Becoming a Fakir: How Madurai Inspired Mahatma Gandhi’s Iconic Loincloth Attire
He may have been mocked as a ‘half-naked seditious fakir’, but his iconic makeover went on to become the quintessential symbol of the common man and his spiritual strength.
- By Ananya Barua
“All the alterations I have made in my course of life have been affected by momentous occasions, and they have been made after such a deep deliberation that I have hardly had to regret them.”
Nearly 88 years ago, Winston Churchill was overwhelmed to see Mahatma Gandhi’s attire. In a moment of anger, he called Gandhi, a ‘half-naked seditious fakir’!
“It is alarming and also nauseating to see Mr Gandhi, an Inner Temple lawyer, now become a seditious fakir of a type well known in the East, striding half-naked up the steps of the Viceregal Palace, while he is still organizing and conducting a defiant campaign of civil disobedience, to parley on equal terms with the representative of the King-Emperor.”
His humble clothing was in non-violent defiance of the British Rule–a message that he wore on himself for the rest of his life. Yet, the choice of clothing has a deeper story set in the ancient city of Madurai, Tamil Nadu.
It was only ten years before this encounter that Gandhi came closer to becoming a “fakir” as he shed the physical remnants of colonialism off his body–his hat and shirt.
‘Fakir’ is a term derived from the Arabic word ‘faqr’ which means poverty and depicts a person who has renounced his worldly possessions for a humble, spiritual life. Mahatma Gandhi’s life also took such a turn during his South India tour in September 1921.
While crusading for the civil disobedience movement by boycotting British goods and promoting Khadi, he was suddenly hit with a practical reality when someone asked- “If the labourers burn their foreign clothing, where are they to get khadi from?”
The plea of the poor had then overpowered him. He wrote in the weekly publication, Navajivan, on October 2, 1921. He wrote:
“On the way (from Madras – now Chennai – to Madurai by train) I saw in our compartment crowds that were wholly unconcerned with what had happened. Almost without exception, they were bedecked in foreign fineries. I entered into conversation with some of them and pleaded for Khadi. They shook their heads as they said, ‘We are too poor to buy Khadi and it is so dear.’ I realised the substratum of truth behind the remark. I had my vest, cap and full dhoti on. When these uttered only partial truth, the millions of compulsorily naked men, save for their langoti four inches wide and nearly as many feet long, gave through their limbs the naked truth. What effective answer could I give them, if it was not to divest myself of every inch of clothing I decently could and thus to a still greater extent bring myself in line with ill-clad masses? And this I did the very next morning after the Madura meeting.”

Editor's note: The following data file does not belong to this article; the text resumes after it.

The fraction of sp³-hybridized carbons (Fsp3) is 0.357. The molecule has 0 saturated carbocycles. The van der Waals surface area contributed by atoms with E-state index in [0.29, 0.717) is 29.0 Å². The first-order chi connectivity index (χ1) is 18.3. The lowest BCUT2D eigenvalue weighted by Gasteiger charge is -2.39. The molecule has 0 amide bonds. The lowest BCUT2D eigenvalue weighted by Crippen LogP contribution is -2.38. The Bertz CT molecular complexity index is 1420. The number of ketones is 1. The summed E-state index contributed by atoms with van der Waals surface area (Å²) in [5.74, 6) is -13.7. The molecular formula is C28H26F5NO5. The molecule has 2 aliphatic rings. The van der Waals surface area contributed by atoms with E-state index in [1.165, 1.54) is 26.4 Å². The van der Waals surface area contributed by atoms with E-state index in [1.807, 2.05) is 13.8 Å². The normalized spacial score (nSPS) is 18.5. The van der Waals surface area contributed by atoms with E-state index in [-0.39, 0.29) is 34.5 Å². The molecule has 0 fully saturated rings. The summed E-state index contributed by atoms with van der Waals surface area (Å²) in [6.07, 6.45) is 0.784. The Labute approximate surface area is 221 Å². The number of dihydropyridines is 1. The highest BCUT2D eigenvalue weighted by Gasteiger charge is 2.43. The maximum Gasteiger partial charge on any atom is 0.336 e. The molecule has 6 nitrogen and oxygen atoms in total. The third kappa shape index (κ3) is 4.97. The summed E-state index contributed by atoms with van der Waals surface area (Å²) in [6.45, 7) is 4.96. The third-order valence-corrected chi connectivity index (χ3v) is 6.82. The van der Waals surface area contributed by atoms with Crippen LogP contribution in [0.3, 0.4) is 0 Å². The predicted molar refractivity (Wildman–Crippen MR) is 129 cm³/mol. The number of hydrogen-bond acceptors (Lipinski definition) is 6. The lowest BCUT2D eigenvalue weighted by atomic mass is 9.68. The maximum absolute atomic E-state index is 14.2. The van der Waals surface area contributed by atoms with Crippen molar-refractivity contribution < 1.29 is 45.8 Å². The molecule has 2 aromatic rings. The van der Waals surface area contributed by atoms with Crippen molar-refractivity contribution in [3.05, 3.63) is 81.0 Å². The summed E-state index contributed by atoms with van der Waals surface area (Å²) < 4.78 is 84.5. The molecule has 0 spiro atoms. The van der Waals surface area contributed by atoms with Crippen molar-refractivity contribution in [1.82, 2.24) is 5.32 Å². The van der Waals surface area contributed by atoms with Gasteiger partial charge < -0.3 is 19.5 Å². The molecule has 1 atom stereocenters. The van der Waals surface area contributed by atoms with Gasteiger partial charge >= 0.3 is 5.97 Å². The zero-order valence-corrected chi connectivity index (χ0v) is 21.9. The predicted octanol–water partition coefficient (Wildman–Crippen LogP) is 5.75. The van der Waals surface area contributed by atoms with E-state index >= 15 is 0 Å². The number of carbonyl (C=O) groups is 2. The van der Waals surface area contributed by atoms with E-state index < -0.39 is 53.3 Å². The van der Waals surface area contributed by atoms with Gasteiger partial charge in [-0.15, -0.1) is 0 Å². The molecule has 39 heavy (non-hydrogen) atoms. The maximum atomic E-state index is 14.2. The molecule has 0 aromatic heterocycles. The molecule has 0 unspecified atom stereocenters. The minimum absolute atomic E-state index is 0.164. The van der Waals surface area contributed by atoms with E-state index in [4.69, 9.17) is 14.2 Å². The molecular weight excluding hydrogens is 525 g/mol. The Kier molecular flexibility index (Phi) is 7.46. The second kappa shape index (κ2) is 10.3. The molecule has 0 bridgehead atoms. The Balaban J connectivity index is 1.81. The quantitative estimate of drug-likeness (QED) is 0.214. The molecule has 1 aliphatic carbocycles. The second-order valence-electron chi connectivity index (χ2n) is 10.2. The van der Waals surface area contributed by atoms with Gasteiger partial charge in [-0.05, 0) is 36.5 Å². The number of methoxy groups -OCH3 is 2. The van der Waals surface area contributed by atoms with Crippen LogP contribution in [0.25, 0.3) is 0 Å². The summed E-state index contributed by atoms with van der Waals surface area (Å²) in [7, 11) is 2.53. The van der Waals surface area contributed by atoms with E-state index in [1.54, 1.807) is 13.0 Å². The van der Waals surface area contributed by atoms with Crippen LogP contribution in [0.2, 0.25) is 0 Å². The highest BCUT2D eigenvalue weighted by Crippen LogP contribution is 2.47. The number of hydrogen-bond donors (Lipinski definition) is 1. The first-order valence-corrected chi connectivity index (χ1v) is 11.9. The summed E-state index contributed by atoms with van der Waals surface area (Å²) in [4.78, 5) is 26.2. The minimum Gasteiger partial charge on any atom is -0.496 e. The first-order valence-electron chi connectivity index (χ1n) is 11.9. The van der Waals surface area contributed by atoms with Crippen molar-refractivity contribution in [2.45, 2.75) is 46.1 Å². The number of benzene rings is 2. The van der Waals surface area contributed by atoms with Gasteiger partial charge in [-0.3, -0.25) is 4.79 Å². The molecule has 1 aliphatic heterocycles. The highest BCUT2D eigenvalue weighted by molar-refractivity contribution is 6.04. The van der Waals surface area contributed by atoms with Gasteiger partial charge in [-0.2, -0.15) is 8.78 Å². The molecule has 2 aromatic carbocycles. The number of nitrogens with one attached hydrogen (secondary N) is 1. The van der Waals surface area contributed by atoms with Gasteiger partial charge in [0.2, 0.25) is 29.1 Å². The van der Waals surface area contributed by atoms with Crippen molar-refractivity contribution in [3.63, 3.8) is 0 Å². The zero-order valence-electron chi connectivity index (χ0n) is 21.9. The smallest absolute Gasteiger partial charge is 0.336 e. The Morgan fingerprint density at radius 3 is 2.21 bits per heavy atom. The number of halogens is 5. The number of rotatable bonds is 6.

This doubt, finally translated into concrete action, after a few days when he reached Madurai to stay at Sri Ramji Kalyanji’s residence on 175-A, West Masi Street.
He arrived in silence, with a cloud of doubt about his head, the silent indication of the storm of revolution awaiting the nation.
On September 22, 1921, he had abandoned his usual attire of a shirt and hat, donning just a simple white loincloth.
Explaining the situation, Director of the National Gandhi Museum in New Delhi, A Annamalai, explained to The New Indian Express, “There were two issues worrying Gandhiji. He had been struck by the poverty he had seen around him as far back as during the Champaran satyagraha days. But this visit to South India made it all the more starker to him. The sight of poor peasants working in the fields in their loin clothes and their struggle for food and livelihood troubled him.”
This act, not only highlighted and strengthened the fight to boycott British goods but also created the everlasting symbol of a common man and his spiritual strength, reaching out to the hearts of fellow Indians.
Gandhi wrote in Navajivan:
“I do not want either my co-workers or readers to adopt the loincloth. But I do wish that they should thoroughly realise the meaning of the boycott of foreign cloth and put forth their best effort to get it boycotted, and to get khadi manufactured. I do wish that they may understand that swadeshi means everything,”
From a simple piece of cloth to a mass movement, he directed the nation to a path of freedom, not just from the British, but from its innermost evils that separated its people from one another.
Much like the khadi cloth weaved into existence with numerous strands of thread, his journey embraced the nation into unison!
Courtesy: Article has been adapted fromThe Better India, dt. 1.2.2019